LYNCHBURG, VIRGINIA--When the baton came in the final moments for Ashton Allen, the fast-rising 400 meter prospect from Bullis School in Potomac, Maryland, he wasn't so much thinking about the clock, or his hand placement, or his footwork.
All Allen knew in that moment was that he had to go.
"I just told myself, 'If I finish, we'll get it,'" he said.
And then it came, a new national record in the 4x400 at the third annual The VA Showcase on Friday in Lynchburg, Virginia, with Allen anchoring his team in a remarkable split of 46.5 seconds. He led the Bulldogs to a winning time of 3:12.53, which surpassed the former record of 3:13.06 last set by New Bern (NC) High School in 2009.
And it wasn't even close.
From the moment that Bullis School's first leg, senior Andre Turay, led from the gun, the lead built and then extended and then became inextricably more difficult to rein in.
No single leg had a bad day, with junior Ryan Willie laying down a consistent 48.5-second second leg, and junior Jay Pendarvis holding on for an even better 47.9-second performance in that crucial third position.
Allen, who opened his season in December with a US No. 1 time in the 400m of 47.8, knew he was capable of driving it home.
"I had so much confidence that I could do it," Allen said afterward.
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In the beginning, though, nothing was guaranteed.
This team was still shaping up. It was still figuring itself out.
Outside of Allen, who ran a PR of 49.3 in the 400m last indoor season, every other member of the team had transferred in from another program. And then there was Andre, who in his own admission was the least likely athlete to be prominently featured on a team like this.
The former South Hagerstown (MD) athlete and Texas A & M signee hadn't run an open 400 since his freshman season in high school. In fact, he had barely gone over distance for much of his high school career, instead choosing to focus on the 55 meter hurdles over the indoor season.
But when he made the switch to Bullis under the guidance of coach Joe Lee, who specialized at the distance, he said he knew he was capable of much more.
"When I came here I knew I had an opportunity," Turay said.
After securing his trip to the 55mH finals earlier in the day, the senior was given the assignment of leading off for a potential national record attempt. Turay said afterward that he knew it was his chance to help this team achieve greater heights.
"We had a chance to do something special," he said.
Turay made sure to get out in the first 150 meters into the break, then took the inside position on Lane 1 and rolled on to the first exchange, handing off to his teammate after 49.45 seconds.
Ryan received the hand-off with much to gain.
The transfer from North County (MD) High School had always been talented, finishing third in the 300m at the Maryland Indoor State Championships in 2018 with a time of 35.78, but he hadn't quite made the leap just yet.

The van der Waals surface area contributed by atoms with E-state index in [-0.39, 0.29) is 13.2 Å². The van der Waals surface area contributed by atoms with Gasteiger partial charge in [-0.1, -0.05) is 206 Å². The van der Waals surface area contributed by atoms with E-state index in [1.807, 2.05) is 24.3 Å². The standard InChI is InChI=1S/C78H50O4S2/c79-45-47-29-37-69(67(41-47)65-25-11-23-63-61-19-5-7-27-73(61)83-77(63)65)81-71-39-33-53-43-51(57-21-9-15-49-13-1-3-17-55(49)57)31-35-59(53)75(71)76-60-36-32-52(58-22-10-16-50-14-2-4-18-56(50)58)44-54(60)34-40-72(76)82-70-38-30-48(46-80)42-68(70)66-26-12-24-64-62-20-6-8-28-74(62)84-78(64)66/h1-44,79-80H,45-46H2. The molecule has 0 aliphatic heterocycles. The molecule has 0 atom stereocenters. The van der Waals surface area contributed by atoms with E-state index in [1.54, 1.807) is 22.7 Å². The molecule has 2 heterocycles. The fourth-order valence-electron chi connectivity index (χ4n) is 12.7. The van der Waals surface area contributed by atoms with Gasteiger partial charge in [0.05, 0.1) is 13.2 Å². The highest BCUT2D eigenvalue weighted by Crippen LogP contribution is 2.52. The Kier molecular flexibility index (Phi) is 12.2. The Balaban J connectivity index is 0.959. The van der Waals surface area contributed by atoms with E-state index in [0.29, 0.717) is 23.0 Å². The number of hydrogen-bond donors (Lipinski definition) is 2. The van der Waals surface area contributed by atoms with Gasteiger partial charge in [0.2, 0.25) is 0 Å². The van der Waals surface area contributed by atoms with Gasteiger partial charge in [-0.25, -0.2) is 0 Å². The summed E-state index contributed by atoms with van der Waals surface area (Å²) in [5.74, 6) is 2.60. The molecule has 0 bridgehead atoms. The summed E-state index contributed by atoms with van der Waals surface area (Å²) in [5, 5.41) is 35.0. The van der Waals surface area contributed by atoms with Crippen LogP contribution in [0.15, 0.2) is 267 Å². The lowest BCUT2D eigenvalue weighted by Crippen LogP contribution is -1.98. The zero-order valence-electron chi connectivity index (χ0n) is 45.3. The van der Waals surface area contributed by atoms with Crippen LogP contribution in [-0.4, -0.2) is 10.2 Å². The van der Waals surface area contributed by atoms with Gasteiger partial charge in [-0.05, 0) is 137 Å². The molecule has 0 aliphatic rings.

While Willie's goals after arriving at Bullis were to run fast, he also wanted to make an impression on this team.
"I just thought I needed to go out and do what I thought I could," he said. "We needed to continue to set the pace."
On the second exchange Friday, he made sure to do that, rolling with gusto over his particular leg with his best overall 400m split of 48.5 seconds.
Just as important, he said, was competing to the level of the team's aspirations.
"When we don't live up to our expectations, it feels we we lost a little part of who we are," he said.
Then it was Jay's turn.
In some ways, Pendarvis had the hardest job. He had to hold on to the lead, sure, but he also had to run fast enough to give his team a chance to break the record.
"My game plan was just to go out there and extent the lead as much as I could," he said. "I wasn't even thinking about time."
Like his two teammates before him, Pendarvis was a transfer from Annandale (MD) High School who was also looking for ways to fit in with his new team. Over the previous outdoor season, he had finished fourth at Virginia's Group 5A/6A Championships in the 200m, though he had won a title in the 400m with a time of 48.08.
Outside of Allen, he was probably the most accomplished athlete on this team at the distance, the one who gave Bullis another elite option.
So on Friday, while the moment's fuel added up, he didn't let the pressure get to him.
"The effort didn't feel hard because I knew this team could go fast and I was kind of going off of that feel," he said. "It was instinctual. I knew we had to break the national record, so I did everything possible to help us get there."
He threw down an incredible 47.9 second third leg, handing off to Ashton.
A day earlier on Thursday, Allen had spoken at a pre-meet press conference, saying that his goals were as high as they ever had been. Following in his brother Eric's footsteps, though, there was a sense that the younger Allen had to make his own path.
This was his chance.
Allen raced over his first lap without even thinking, and the lead grew to nearly 60 meters. Allen passed the 200m split and didn't look up at the clock. His arms raced, his legs churned, and with 50 meters to go, he said he began to feel the crowd.
It was then, he said, when he finally saw the numbers adding up.
"I saw 3:10," he said.
Again he told himself, 'If I finish we'll get it."
Crossing the line, with the jubilance of a national record finally secured, all four members of the relay met again for one final send-off, this moment not too big for any one of them.
They met Lee for one final meeting, arms wrapped around one another.